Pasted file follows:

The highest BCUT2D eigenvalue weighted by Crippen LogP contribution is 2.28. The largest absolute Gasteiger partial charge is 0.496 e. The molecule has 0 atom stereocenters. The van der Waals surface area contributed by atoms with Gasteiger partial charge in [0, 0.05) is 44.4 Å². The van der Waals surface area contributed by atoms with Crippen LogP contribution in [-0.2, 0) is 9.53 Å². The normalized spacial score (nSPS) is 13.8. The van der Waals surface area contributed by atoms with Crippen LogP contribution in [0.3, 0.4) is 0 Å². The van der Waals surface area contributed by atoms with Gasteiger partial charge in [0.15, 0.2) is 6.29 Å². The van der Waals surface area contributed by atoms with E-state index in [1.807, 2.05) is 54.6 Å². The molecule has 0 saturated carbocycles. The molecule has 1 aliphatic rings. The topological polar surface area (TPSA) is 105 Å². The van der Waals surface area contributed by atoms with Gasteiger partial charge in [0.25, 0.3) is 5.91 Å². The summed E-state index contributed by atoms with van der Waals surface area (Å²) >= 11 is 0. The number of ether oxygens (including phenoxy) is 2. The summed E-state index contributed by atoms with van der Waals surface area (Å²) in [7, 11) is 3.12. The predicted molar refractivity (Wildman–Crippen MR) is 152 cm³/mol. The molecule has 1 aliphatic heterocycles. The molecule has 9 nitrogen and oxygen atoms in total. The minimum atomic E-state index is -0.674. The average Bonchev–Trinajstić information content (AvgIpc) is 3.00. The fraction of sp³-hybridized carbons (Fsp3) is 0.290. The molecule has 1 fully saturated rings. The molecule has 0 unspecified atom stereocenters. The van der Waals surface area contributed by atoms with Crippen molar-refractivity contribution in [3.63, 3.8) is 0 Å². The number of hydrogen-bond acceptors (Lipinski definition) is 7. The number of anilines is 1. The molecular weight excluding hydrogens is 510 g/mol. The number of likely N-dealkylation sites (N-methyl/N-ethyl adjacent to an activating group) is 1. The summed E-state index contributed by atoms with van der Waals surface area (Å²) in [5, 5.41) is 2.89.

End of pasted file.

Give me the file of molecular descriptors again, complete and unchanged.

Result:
The highest BCUT2D eigenvalue weighted by Crippen LogP contribution is 2.28. The largest absolute Gasteiger partial charge is 0.496 e. The molecule has 0 atom stereocenters. The van der Waals surface area contributed by atoms with Gasteiger partial charge in [0, 0.05) is 44.4 Å². The van der Waals surface area contributed by atoms with Crippen LogP contribution in [-0.2, 0) is 9.53 Å². The normalized spacial score (nSPS) is 13.8. The van der Waals surface area contributed by atoms with Crippen LogP contribution in [0.3, 0.4) is 0 Å². The van der Waals surface area contributed by atoms with Gasteiger partial charge in [0.15, 0.2) is 6.29 Å². The van der Waals surface area contributed by atoms with E-state index in [1.807, 2.05) is 54.6 Å². The molecule has 0 saturated carbocycles. The molecule has 1 aliphatic rings. The topological polar surface area (TPSA) is 105 Å². The van der Waals surface area contributed by atoms with Gasteiger partial charge in [0.25, 0.3) is 5.91 Å². The summed E-state index contributed by atoms with van der Waals surface area (Å²) >= 11 is 0. The number of ether oxygens (including phenoxy) is 2. The summed E-state index contributed by atoms with van der Waals surface area (Å²) in [7, 11) is 3.12. The predicted molar refractivity (Wildman–Crippen MR) is 152 cm³/mol. The molecule has 1 aliphatic heterocycles. The molecule has 9 nitrogen and oxygen atoms in total. The minimum atomic E-state index is -0.674. The average Bonchev–Trinajstić information content (AvgIpc) is 3.00. The fraction of sp³-hybridized carbons (Fsp3) is 0.290. The molecule has 1 fully saturated rings. The molecule has 0 unspecified atom stereocenters. The van der Waals surface area contributed by atoms with Crippen molar-refractivity contribution in [3.63, 3.8) is 0 Å². The number of hydrogen-bond acceptors (Lipinski definition) is 7. The number of anilines is 1. The molecular weight excluding hydrogens is 510 g/mol. The number of likely N-dealkylation sites (N-methyl/N-ethyl adjacent to an activating group) is 1. The summed E-state index contributed by atoms with van der Waals surface area (Å²) in [5, 5.41) is 2.89.